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Knowledge of special education law is critical in order to access or implement mandated services for children with traumatic brain injuries. The Brain Injury Resource Center offers information on education, skills, advocacy, resources, doctors, law and support. The Center advocates on behalf of children with TBI as they experience inhibited learning and emotional control. These impairments increase the need for parent involvement in schools. Increased contact is supported by awareness and understanding of existing mandated educational services. The federal laws are presented and explained on the Brain Injury Resource Center website.
The Education for All Handicapped Children Act of 1975 requires public schools to provide a, “free appropriate public education,” for students ages 3 to 21 despite disabilities. This includes individual education plans, an unrestrictive learning environment and right to due process. The Section 504 of the Rehabilitation Act of 1973 requires federally funded public schools to provide educational accessibility and accommodations with the prohibition of discrimination due to physical or mental disabilities. However, these disabilities must cause permanent or temporary limitations on major life activities or the ability to learn in order to guarantee rights under Section 504. The objectives of The Americans with Disabilities Act (ADA) are similar to Section 504, but expand beyond educational settings into the community and workplace.
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The Individuals With Disabilities Education Act (IDEA)
The Brain Injury Resource Center also describes the specificities that distinguish The Individuals With Disabilities Education Act (IDEA) from Section 504 and ADA. IDEA facilitates the remediation of barriers to learning, while Section 504 and ADA were designed to eliminate barriers to learning. Federal definitions of disabilities limit the scope of IDEA application. The Center describes at length the IDEA process, along with definitions of IDEA terminology such as related service and supplementary aids. Understanding special education vocabulary leads to better comprehension of the federal law intentions, which potentially heightens the utilization of rights and services by families in need. The website also elaborates on the stipulations of The Family Educational Rights and Privacy Act (FERPA) and the TBI Act of 1996.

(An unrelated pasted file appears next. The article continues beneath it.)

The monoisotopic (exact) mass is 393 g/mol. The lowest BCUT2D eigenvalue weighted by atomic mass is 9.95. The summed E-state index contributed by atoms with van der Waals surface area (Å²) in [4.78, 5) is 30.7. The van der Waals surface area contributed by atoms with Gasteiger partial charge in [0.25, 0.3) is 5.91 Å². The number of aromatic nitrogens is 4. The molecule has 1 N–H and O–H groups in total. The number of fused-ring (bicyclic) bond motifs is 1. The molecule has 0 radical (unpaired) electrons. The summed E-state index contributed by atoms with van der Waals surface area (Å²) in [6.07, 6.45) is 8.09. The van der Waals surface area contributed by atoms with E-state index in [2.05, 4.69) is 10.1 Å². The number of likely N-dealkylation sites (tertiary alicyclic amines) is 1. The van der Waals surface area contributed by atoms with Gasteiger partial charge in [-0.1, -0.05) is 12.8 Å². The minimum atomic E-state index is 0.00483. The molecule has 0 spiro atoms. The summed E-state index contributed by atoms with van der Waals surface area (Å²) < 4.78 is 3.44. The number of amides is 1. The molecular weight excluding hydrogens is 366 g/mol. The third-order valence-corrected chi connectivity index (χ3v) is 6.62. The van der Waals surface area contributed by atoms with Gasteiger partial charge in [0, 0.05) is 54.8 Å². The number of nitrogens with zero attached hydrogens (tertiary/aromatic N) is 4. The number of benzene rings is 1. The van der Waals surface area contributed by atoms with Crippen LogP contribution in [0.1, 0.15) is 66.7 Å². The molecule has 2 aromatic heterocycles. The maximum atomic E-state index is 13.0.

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Teaching Children To Advocate For Themselves
The Brain Injury Resource Center explains the benefits of children knowing and practicing self-advocacy. Advocacy can be an empowering experience for children with disabilities who often experience a sense of no control over their lives. The website literally defines advocacy, describes why it is necessary and lists the preparation steps to take. Self-advocacy skill builders are available through the website to aid in the identification and defining of problems, designing and implementation of action plans and tracking and measurement of results. The Brain Injury Resource Center believes that these skills will help to identify, resolve and prevent problems. The importance of building expertise is stressed as a method to gain the respect of professionals and increase self-confidence in the advocacy process.
Part of self-advocacy requires keeping record of all forms of communication. The Center recommends asking for professional opinions in writing as a clarification tool that allows for a clear understanding of any agreements that have been reached. The final steps that are especially crucial and challenging for child advocates are the importance of a positive, assertive attitude and the pay off of persistence. In reality, the steps provided are not strictly for children and can serve as a reminder for anyone advocating for themselves. However, the steps are a useful guide and resource for parents who are trying to instill a greater sense of confidence and mastery in their children.
Online Traumatic Brain Injury Advocacy: Information Is Power
Informational articles about brain and how it relates to special education arenas.